Four college basketball assistant coaches hit with federal fraud, corruption charges –

Chuck Person

Chuck Person, an assistant under Bruce Pearl at Auburn, is one of the coaches facing charges.

The United States Attorney’s Office for the Southern District of New York announced early Tuesday that a press conference will be held at noon ET to detail charges of fraud and corruption in college basketball against four current assistant coaches — Arizona’s Emanuel “Book” Richardson, Auburn’s Chuck Person, Oklahoma State’s Lamont Evans and USC’s Tony Bland. Managers, financial advisers and representatives of a major international sportswear company are also involved.

The four basketball coaches were arrested late Monday.

Person is accused of, among other things, accepting payments from an agent who was trying to development a business relationship with Auburn’s Austin Wiley and his family. The sophomore center was a top-40 prospect coming out of high school. Richardson, Evans and Bland are accused of similar crimes.

Jim Gatto, director of global sports marketing for Adidas, was among those arrested. He’s accused of helping funnel approximately $100,000 to the family of an “All-American high school basketball player” to secure the prospect’s commitment to a school Adidas sponsors. According to documents, the prospect committed in June. The only “All-American high school basketball player” who committed to a school Adidas sponsors in June is Brian Bowen. He’s now enrolled at Louisville.

Louisville coach Rick Pitino was asked about Bowen’s commitment in June.

“We got lucky on this one,” Pitino said. “I had an AAU director call me and say, ‘Would you be interested in a basketball player?’ I said … ‘Yeah, I’d be really interested.’ But [Bowen and his people] had to come in unofficially, pay for their hotels, pay for their meals. So we spent zero dollars recruiting a five-star athlete who I loved when I saw him play. In my 40-some-odd years of coaching, this is the luckiest I’ve been.”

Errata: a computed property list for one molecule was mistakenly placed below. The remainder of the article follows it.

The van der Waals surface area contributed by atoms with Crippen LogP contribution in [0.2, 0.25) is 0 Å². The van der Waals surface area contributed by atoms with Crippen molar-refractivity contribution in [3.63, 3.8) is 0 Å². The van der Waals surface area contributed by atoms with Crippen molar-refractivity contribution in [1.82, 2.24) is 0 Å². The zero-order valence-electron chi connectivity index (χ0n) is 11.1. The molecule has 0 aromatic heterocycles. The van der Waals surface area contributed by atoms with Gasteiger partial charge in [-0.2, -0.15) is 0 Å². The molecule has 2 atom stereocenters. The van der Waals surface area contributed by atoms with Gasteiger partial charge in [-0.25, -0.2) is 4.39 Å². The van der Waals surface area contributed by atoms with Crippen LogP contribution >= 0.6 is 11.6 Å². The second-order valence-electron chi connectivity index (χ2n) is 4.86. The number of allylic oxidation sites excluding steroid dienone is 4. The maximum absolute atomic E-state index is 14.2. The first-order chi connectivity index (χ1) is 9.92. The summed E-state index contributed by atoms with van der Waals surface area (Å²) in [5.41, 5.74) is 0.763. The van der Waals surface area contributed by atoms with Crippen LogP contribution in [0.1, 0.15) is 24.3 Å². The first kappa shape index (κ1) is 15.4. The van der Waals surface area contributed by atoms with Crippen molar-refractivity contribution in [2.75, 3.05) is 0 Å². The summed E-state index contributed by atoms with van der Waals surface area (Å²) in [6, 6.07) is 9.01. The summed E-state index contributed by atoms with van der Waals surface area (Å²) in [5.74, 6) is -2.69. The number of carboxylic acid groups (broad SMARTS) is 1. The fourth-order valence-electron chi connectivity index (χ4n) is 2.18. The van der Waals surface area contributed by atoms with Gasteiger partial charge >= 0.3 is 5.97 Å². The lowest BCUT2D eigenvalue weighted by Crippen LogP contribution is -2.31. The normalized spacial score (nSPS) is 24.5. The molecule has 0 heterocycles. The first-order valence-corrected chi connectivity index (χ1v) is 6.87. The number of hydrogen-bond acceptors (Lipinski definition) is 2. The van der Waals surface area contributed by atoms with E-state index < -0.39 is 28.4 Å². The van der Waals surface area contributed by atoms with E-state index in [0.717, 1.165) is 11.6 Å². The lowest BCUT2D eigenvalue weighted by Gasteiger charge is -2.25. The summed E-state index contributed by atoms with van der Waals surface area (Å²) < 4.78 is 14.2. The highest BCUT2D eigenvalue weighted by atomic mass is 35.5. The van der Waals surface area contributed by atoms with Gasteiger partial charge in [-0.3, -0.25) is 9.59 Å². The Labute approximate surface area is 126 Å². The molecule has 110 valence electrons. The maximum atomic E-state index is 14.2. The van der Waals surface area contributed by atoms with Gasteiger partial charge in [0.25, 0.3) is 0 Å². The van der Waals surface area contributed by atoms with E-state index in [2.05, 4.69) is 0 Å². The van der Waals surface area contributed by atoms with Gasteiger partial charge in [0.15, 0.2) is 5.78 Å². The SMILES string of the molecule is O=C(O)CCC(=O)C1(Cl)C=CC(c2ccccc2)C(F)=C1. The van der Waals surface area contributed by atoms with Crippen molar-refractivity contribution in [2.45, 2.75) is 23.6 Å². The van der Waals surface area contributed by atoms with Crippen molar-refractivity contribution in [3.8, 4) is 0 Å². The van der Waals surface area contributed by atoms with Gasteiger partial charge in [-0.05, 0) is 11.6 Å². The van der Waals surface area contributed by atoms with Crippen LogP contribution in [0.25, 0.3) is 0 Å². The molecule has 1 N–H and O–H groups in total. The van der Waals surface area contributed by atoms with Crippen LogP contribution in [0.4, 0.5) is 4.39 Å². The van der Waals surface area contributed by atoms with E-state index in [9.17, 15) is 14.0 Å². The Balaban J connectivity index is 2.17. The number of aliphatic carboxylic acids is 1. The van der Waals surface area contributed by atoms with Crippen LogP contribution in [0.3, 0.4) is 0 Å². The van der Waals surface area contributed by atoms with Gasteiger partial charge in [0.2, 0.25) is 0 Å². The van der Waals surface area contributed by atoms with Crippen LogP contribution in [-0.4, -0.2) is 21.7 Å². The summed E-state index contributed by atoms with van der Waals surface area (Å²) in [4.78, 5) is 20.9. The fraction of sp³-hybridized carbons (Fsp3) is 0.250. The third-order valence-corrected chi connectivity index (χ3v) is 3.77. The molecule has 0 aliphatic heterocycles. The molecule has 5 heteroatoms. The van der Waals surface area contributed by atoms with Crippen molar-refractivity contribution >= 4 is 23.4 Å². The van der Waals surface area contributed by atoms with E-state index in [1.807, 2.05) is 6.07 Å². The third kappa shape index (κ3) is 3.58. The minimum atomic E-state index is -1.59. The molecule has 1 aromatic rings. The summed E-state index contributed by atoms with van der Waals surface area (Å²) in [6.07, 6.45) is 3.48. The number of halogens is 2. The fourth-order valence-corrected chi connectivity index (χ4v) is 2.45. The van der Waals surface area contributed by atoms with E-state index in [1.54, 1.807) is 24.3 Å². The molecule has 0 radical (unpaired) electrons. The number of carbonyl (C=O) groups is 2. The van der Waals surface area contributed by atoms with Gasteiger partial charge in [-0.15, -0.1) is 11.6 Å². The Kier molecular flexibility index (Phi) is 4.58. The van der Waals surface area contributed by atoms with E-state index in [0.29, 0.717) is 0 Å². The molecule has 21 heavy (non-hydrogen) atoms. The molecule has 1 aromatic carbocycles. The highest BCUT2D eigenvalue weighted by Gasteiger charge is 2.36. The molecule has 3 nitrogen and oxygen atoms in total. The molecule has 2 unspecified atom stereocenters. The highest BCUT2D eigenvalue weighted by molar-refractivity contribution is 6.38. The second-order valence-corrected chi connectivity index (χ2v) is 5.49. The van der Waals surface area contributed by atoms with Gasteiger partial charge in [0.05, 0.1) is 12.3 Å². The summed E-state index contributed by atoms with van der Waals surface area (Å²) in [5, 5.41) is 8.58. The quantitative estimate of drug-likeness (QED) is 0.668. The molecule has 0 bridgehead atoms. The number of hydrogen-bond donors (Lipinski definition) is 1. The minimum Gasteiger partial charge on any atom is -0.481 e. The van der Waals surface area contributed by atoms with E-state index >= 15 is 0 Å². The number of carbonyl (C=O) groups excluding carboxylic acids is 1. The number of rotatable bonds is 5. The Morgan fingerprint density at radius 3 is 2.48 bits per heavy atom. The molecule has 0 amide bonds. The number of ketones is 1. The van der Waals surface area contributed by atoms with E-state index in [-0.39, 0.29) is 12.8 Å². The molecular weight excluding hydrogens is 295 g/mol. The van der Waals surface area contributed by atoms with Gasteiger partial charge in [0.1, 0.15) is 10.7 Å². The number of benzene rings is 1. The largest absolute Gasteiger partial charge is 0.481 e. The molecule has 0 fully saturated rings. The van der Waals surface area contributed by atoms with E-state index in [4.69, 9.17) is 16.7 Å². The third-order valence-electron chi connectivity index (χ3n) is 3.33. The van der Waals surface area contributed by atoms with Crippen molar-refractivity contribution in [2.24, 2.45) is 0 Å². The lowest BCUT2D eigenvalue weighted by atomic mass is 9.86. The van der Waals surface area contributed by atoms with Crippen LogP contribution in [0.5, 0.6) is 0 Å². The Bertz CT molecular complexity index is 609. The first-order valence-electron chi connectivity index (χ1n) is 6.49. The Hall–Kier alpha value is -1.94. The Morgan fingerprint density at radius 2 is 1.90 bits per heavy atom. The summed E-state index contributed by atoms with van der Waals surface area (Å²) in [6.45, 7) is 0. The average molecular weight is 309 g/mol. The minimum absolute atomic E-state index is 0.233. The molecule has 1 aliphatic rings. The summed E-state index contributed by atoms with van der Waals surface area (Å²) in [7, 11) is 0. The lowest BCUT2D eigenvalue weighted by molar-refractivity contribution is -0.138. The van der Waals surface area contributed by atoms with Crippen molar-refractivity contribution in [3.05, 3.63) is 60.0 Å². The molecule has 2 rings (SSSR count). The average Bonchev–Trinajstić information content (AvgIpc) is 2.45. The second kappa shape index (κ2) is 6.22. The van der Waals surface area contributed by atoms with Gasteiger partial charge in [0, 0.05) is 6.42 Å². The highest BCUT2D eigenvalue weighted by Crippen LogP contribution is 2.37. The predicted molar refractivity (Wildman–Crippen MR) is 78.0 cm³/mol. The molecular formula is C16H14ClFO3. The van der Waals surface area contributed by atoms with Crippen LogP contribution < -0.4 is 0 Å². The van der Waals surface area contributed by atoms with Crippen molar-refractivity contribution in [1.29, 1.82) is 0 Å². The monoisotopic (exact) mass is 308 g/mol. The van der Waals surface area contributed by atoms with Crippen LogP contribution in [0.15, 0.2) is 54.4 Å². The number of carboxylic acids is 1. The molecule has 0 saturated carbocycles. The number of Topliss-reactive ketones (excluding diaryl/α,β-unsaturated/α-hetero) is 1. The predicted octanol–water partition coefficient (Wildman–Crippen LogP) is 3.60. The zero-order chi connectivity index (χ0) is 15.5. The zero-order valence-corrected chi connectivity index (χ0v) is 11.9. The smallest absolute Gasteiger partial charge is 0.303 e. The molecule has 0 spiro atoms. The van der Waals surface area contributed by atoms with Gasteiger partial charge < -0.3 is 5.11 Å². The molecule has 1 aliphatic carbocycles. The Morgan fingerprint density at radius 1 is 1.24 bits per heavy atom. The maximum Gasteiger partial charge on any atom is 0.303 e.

The United States Attorney’s Office for the Southern District of New York described the investigation this way: “Since 2015, the FBI and USAO have been investigating the criminal influence of money on coaches and student-athletes who participate in intercollegiate basketball governed by the NCAA. As relevant here, the investigation has revealed numerous instances of bribes paid by athletic advisors, including financial advisors and business managers, among others, to assistant and associate basketball coaches employed by NCAA Division I universities as facilitated by the coaches, in exchange for those coaches exerting influence over student-athletes under their control to retain the services of the bribe-payers once the athletes enter the National Basketball Association.”


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